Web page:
Ethiopia’s Tigst Assefa shattered the women's marathon world record in Berlin on Sunday, chopping off more than two minutes from the previous best, with an official time of 2 hours 11 minutes and 53 seconds. The previous record had been set by Kenyan Brigid Kosgei in Chicago in 2019. “I didn't expect to run this fast,” Assefa said after the race. In the men’s event, Kenyan athlete Eliud Kipchoge became the first man to win five Berlin marathons.


Black Sea survivor: tale of a Ukrainian special agent thrown overboard in enemy waters

Ukrainian online newspaper Ukrainska Pravda features a tale of a Ukrainian special forces operator who wound up surviving 14 hours at sea, staying afloat and dodging Russian air and sea patrols.

🎖️ The agent, who uses the call-sign "Conan," agreed to speak to Ukrainska Pravda, to share the details of nearly being lost forever at sea. Conan had worked in law enforcement, personal security and had a job as a fitness trainer when Russia launched its full-scale invasion on Feb. 24, 2022. That's when he signed up with the Ukrainian Armed Forces, Main Directorate of Intelligence "Artan" battalion. It was nearly 18 months into his service, when Conan faced the most harrowing experience of the war.

💥 In mid-August, we carried out a special operation in the Black Sea. An enemy plane began firing 30-caliber bullets from an automatic cannon in our boat. We retaliated, but our team had already used most of our ammunition. Our saving grace was having an exceptional skipper who skillfully navigated us out of the danger zone. However, during one of the extreme maneuvers, I was tossed overboard. I found myself around 130 kilometers from the shore, with no way to call for help.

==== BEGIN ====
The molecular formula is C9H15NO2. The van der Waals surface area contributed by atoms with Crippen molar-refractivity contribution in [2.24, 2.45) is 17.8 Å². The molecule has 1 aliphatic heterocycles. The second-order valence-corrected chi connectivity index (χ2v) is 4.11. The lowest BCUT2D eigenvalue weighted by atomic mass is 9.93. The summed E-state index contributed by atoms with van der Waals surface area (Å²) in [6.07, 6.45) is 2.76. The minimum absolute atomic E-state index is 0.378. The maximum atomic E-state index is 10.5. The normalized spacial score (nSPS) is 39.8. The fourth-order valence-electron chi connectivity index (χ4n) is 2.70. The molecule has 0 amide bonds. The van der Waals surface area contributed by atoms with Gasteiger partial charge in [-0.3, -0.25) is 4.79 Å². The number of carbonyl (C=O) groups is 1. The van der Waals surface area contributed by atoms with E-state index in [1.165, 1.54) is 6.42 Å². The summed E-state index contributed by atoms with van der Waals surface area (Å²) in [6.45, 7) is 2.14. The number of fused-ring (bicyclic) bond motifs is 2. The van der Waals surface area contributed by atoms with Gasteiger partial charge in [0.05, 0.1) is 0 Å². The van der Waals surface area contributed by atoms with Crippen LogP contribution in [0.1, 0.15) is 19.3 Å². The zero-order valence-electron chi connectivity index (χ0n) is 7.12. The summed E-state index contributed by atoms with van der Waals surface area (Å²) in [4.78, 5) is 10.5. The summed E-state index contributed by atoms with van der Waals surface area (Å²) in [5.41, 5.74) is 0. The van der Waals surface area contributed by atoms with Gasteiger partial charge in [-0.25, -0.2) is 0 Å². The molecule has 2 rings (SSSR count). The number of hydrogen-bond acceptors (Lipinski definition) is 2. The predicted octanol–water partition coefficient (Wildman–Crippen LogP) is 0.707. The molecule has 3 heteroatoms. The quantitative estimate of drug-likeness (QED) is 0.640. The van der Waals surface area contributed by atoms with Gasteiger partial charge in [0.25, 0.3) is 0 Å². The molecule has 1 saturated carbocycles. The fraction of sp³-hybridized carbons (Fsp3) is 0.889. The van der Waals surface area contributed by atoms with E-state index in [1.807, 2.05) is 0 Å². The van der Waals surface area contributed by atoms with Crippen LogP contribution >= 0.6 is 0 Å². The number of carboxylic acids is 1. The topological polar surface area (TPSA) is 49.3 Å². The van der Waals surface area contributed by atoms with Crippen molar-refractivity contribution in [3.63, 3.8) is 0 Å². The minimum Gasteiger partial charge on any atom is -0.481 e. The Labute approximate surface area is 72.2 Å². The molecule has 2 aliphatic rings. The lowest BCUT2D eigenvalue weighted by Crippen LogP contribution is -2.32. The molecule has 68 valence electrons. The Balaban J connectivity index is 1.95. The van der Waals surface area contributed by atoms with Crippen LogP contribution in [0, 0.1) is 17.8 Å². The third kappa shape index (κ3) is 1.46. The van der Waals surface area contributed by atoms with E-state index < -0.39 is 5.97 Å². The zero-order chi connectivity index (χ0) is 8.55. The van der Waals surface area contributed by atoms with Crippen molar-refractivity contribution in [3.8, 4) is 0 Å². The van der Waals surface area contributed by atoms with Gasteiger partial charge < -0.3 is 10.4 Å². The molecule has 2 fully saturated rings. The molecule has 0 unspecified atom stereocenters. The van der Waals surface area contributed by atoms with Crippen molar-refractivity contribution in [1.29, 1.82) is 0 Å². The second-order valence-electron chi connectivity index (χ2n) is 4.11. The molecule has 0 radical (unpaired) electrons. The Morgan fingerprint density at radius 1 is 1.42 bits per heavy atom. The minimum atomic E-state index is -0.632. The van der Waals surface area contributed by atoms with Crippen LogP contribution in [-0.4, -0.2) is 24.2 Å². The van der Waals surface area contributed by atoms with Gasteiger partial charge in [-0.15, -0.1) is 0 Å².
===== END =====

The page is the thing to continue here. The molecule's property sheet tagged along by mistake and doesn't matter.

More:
🌊 My initial emotion was absolute panic. Stranded at a huge distance from the shore with only the dark ocean beneath me, I was taken over by fear. I fixated on my only reference point in the distance — the constant flame of one of the gas production towers, visible both day and night, approximately 20 kilometers (12.4 miles) from where I had entered the water. I understood that I had to collect my thoughts and adapt to the grim likelihood that no rescue would arrive anytime soon.

➡️ Read more on Worldcrunch.com


“It’s like trying to make a bike out of wood rather than steel.”

— In the pages of the Financial Times, LEGO’s head of sustainability Tim Brooks has justified the Danish toymaker’s decision not to proceed with efforts to make its trademark bricks from recycled plastic bottles, saying the new material would have caused higher carbon emissions. In 2021, LEGO had announced it was looking at more sustainable alternatives to the oil-based ABS the company mainly relies on. CEO Niels Christiansen also commented on the decision, saying that “In the early days, the belief was that it was easier to find this magic material” but that after testing hundreds of materials, “that doesn’t seem to be there.”

✍️ Newsletter by Emma Albright, Valeria Berghinz and Anne-Sophie Goninet

Let us know what’s happening in your corner of the world!


This Happened — September 24: Barbara C Harris Becomes First Female Episcopal Bishop
This Happened

This Happened — September 24: Barbara C Harris Becomes First Female Episcopal Bishop

On this day in 1988, Barbara C Harris of Mass became the first woman to be elected as an Episcopal bishop.